Back in 2013 I wrote a rather prescient Investment Outlook entitled “Credit Supernova”. It characterized the U.S. and developed global economies economy as “credit based”, especially since 1971 when Nixon broke the gold standard and central banks and private lending institutions were free to expand credit without a firm foundation of gold. Economist Hyman Minsky around the same time created a model which nearly 40 years later led to what became famously known, thanks to Paul McCulley, as a “Minsky moment”. That “moment” was the cause of the 2007-2009 Great Recession and was unique in that it involved the internal implosion of the financial system itself without outside triggers such as war, OPEC, or stringent fiscal policies which had formed the basis of prior Keynesian models.
Minsky’s system categorized three stages of monetary evolution from what he called “hedge finance” to “speculative finance” and finally to “Ponzi Finance”, with each stage requiring more and more credit growth to keep nominal GDP at acceptable levels but with accelerating inflation and the possible “implosion” (supernova) of a fragile debt-ladened economy as the end result.
My 2013 Investment Outlook noted (thankfully) that this supernova metaphor was more instructive than literal at that time. The end of the global monetary system was not nigh but it was losing energy and was entropic, because more and more credit growth would be needed to sustain an acceptable level of economic growth. Credit creation was moving more and more into speculative financial assets as opposed to investment in the real economy.
This turned out to be true over the next 10 years up to the present date. Do I dare mention near historic P/E ratios for profitless stocks, NFTs, meme stocks and cryptocurrencies as proof? Or that in the past few years beginning with Covid, that outstanding credit in the U.S. has expanded from $75 trillion to $90.5 trillion in a misguided effort to stabilize asset prices, inflation, and economic growth? This annualized 9% growth rate in government and private debt (mortgages, credit cards, corporate, etc.) was more than historic. It resembled a supernova star explosion, nearly double prior growth rates. Responsible culprits of course were Washington’s multi-trillion-dollar deficits, an ignorant – yes ignorant — Federal Reserve that kept yields near zero and even bought Treasury and mortgage-backed bonds until May of this year, and of course a willing investment public characterized by “meme apes” and their “to the moon” hyped forecasts. We now have bear markets in most financial assets and a strong possibility of recession – duration and magnitude uncertain.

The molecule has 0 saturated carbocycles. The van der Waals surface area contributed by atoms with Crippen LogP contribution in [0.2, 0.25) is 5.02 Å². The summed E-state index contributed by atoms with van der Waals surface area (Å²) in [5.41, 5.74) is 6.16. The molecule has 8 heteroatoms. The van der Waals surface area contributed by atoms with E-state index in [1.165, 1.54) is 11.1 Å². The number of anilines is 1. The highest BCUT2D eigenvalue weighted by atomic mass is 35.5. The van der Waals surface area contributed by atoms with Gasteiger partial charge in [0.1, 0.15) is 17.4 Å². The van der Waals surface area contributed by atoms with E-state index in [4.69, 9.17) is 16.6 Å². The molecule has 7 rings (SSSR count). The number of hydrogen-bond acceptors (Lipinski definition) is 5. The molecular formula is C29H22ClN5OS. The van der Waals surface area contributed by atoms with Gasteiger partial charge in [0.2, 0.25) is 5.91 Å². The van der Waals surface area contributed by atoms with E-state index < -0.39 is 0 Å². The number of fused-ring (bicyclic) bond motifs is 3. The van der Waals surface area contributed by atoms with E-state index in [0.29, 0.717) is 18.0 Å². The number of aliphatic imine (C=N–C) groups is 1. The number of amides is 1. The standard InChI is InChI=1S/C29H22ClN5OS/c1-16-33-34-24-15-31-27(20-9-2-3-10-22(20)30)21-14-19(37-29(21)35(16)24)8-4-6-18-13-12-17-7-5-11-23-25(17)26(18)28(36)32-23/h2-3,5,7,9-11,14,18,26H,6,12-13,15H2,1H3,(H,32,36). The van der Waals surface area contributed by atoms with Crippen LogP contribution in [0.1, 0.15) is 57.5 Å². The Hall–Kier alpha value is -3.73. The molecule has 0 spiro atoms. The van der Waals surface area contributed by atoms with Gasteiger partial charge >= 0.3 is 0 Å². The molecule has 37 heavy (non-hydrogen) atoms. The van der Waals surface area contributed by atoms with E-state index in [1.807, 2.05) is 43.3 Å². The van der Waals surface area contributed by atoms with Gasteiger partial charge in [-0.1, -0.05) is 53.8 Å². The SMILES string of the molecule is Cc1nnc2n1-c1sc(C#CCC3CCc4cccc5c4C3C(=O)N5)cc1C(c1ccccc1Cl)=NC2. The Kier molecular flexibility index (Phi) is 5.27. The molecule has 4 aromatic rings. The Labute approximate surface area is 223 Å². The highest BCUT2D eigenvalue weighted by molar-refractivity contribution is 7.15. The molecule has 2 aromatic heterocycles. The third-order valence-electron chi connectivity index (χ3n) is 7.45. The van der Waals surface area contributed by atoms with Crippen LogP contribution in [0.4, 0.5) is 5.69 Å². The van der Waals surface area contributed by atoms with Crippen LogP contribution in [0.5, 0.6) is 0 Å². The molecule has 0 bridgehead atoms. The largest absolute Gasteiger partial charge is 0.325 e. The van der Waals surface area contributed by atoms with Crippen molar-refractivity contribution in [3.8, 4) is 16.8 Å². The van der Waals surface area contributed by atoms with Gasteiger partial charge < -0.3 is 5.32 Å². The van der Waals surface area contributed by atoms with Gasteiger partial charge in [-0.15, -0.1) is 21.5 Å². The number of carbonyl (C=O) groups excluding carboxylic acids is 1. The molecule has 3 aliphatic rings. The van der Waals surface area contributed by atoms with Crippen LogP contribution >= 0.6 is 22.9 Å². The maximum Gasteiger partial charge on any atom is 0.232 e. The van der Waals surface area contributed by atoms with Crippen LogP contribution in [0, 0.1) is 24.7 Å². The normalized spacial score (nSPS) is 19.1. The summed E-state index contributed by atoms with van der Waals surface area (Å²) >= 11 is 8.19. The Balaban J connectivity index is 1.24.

But spilt milk or certainly spilt credit does us little good in forecasting what lies ahead. Since we still have a functioning credit-based system and not yet a “black hole” which is the end result of a supernova in the real world, it is important to theorize or predict what interest rate, how much fiscal spending, and what level of investor confidence is required to stabilize markets, economic growth and inflation going forward. The latter two considerations, while critical, I will leave for another day due to the reader’s time and ennui. But the appropriate neutral interest rate, which Fed governors have demonstrated little expertise in finding, will be the topic of these remaining paragraphs.
The neutral interest rate as defined by the Fed itself is the real short-term rate (and by extension) the 10 year Treasury rate that stabilizes real economic growth at 2-3% and inflation at 2% going forward. The Fed and other central banks have struggled with this for decades employing and then discarding what is known as the Taylor Rule and a multitude of other historical aids to guide them. But rarely have they had to contend with such an uncertain outlook on future inflation which of course is critical in determining the future level of real and then numerical short-term yields.
I, of course, having been away from the professional markets for several years, am no more credible than Jerome Powell on this topic, but I at least can afford to be a little more honest. First of all, it’s important to acknowledge that our domestic and global supernova represents a highly levered system, as investors have found out in the last 6 months. Raising interest rates to a “neutral” level must consider this much like a drug addict would consider the steps for a healthy withdrawal. “Cold turkey” in this case is definitely out, no matter what Powell says about inflation being his “top” and nearly only policy consideration. This is not a time for Volcker-like policies. Raising rates too high, too soon, would not only threaten the long-term U.S. economic outlook but that of the rest of the world via a too-strong dollar. So how high should rates go?
To answer this, I have analyzed prior tightening cycles via what is known as Bollinger Bands, a model which uses standard deviations from historical levels of Fed funds to determine how much and how fast the Fed can go to safely create a mild recession that in turn will gradually lower inflation. The brief answer in today’s economy? Stop at 3.5% but get there ASAP.
Investment implications? Bonds are at levels which represent diminished risk but little reward. Don’t buy them. Stocks must contend with future earnings disappointments and are not as cheap as they appear. Don’t buy them just yet. Commodities are out of gas. Alternatives? Well Jim Cramer famously says there’s always a bull market somewhere but I’m straining to find one now. Be patient. 12 month Treasuries at 2.7% are better than your money market fund and almost all other alternatives.